Balls

Further to my earlier post on Ed Miliband’s poor house performance, perhaps suspicion should be cast wider afield:

To be fair, many don’t blame Ed Miliband, but instead the shadow chancellor Ed Balls, for the failure to make inroads on the economic downturn. “Ed Balls is too stubborn or too vain to realise his strategy isn’t working,” said one source. “The Labour Party is being sacrificed on the altar of his vanity.”

Others are angered by what they see as Ed Miliband’s failure to pull his shadow chancellor into line on the issue. “Look, how can I go to my PLP and make the case to my activists for a sensible economic strategy when the leader and the shadow chancellor are further to the Left on this than I am?” said one centre-Left back-bencher.

As the Labour Party plummets earthwards, the prevailing attitude is increasingly one of resignation. Some shadow cabinet members have begun whispering about an Yvette Cooper/David Miliband “dream ticket”. But once again, the shadow chancellor is seen as an immovable obstacle. “It might work, but would Yvette go for it?” asked one insider. “It would need Ed Balls to basically give up front-line politics for his wife. She can’t sack her own husband,can she?”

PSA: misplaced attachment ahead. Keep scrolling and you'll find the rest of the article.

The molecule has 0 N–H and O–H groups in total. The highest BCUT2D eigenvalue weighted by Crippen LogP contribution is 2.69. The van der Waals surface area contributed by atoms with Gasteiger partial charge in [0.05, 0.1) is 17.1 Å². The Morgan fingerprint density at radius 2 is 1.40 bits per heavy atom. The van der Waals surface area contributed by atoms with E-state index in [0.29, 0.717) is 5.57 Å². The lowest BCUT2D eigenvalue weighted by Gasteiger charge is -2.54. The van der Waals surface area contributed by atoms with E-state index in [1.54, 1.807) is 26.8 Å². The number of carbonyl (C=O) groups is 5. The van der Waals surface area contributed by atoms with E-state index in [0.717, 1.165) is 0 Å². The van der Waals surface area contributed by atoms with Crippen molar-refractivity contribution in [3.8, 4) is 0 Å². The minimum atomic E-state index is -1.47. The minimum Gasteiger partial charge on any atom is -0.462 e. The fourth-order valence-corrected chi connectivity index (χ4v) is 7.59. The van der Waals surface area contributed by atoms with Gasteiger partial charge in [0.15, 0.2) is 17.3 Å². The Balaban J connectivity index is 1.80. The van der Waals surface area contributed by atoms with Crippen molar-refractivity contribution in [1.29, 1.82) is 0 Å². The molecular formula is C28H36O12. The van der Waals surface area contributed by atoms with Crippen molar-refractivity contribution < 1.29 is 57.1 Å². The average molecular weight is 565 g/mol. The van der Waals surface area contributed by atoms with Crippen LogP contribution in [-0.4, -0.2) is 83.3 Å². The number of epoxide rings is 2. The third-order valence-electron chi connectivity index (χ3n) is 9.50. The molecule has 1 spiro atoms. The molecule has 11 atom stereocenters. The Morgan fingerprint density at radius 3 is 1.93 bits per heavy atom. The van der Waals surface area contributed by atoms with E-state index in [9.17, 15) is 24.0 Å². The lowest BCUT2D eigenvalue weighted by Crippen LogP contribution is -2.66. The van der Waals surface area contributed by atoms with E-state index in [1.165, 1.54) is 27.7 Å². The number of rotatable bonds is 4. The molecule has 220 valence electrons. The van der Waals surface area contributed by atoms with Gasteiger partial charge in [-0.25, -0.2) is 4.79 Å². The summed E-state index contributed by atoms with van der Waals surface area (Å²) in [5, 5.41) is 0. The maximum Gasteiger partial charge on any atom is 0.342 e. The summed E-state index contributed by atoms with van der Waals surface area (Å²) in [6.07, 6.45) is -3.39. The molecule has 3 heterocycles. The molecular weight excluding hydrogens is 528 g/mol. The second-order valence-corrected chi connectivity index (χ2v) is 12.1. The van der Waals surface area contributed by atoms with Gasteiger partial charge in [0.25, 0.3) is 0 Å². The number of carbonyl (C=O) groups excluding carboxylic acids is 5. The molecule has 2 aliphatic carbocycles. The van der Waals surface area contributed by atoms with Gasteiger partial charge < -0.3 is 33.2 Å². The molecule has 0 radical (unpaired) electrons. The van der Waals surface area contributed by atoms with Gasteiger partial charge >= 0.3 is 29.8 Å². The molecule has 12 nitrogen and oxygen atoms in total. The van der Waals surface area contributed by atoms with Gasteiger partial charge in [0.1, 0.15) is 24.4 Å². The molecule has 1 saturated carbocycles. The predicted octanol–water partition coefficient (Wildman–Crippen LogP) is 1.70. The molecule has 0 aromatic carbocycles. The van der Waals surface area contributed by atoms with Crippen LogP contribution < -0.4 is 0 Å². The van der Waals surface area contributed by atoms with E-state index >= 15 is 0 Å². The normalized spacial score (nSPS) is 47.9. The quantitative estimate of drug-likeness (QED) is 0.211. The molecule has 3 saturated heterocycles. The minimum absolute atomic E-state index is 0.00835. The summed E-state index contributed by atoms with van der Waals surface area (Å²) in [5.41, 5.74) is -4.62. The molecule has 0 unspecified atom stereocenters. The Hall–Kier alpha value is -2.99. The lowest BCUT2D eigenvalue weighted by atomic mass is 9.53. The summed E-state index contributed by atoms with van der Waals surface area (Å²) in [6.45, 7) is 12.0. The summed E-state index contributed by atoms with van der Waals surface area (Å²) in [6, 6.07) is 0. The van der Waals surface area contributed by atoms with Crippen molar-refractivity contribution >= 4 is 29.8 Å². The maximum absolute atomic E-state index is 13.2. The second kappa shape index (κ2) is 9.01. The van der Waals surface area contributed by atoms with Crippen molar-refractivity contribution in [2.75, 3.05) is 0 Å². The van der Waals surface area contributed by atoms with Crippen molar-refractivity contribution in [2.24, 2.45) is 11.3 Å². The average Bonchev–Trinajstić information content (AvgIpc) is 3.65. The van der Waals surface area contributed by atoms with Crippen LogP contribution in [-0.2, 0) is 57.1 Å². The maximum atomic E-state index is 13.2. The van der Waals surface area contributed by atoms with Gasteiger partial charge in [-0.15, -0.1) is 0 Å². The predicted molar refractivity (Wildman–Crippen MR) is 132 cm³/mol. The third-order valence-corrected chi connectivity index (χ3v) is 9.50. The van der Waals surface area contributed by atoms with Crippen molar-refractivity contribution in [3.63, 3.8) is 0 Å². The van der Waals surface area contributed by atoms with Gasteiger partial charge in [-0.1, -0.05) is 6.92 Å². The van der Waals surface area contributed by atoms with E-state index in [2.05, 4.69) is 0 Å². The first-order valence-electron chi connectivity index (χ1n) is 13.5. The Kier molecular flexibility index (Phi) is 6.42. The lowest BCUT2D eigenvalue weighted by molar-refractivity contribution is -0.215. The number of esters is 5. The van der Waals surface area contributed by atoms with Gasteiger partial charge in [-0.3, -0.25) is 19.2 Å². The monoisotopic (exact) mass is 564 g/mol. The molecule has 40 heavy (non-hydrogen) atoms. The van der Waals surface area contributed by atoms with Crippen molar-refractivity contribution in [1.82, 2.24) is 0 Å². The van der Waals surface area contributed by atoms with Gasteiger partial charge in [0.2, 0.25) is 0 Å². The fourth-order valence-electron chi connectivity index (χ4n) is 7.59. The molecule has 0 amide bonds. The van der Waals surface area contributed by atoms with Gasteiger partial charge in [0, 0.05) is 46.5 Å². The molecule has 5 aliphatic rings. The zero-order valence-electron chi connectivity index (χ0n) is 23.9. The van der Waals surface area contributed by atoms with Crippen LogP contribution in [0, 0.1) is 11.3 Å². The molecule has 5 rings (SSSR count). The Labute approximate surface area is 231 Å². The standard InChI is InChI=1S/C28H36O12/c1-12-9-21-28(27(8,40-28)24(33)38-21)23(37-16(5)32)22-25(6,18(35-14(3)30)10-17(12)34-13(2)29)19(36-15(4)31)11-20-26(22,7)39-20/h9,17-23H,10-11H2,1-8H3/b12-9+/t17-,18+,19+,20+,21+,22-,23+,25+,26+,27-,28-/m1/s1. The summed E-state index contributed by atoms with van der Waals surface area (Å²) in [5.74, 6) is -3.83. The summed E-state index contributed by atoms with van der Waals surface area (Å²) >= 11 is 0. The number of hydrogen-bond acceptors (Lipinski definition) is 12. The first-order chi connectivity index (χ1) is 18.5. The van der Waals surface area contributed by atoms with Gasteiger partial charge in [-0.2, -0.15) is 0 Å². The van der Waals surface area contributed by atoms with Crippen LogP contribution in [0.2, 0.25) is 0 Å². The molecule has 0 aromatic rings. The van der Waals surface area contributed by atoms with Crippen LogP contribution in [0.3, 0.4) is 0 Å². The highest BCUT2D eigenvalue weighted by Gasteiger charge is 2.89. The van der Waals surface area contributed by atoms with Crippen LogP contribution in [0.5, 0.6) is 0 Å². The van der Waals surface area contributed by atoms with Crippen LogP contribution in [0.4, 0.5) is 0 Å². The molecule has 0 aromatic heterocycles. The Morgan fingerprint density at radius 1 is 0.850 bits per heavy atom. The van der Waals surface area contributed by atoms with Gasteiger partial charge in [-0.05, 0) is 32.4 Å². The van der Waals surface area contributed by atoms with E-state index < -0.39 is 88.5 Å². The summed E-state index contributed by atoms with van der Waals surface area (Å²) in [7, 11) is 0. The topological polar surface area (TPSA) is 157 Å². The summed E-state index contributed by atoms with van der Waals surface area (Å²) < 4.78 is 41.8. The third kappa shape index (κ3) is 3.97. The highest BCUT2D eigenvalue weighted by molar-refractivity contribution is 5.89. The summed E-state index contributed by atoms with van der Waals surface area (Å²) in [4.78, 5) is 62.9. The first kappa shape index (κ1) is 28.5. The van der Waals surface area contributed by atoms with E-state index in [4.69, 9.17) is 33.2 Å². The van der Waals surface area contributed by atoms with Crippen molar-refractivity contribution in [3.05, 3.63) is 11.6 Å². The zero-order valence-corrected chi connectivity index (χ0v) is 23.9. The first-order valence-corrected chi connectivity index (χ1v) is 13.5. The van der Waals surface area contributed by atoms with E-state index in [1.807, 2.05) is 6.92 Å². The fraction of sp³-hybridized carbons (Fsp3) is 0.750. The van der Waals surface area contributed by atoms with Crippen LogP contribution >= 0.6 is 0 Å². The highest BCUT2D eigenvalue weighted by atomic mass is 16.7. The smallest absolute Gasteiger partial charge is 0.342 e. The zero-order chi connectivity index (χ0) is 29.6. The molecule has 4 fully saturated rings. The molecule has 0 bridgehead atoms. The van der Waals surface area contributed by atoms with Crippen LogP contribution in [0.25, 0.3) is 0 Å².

A finance spokesman shafting a leader. Sound familiar?


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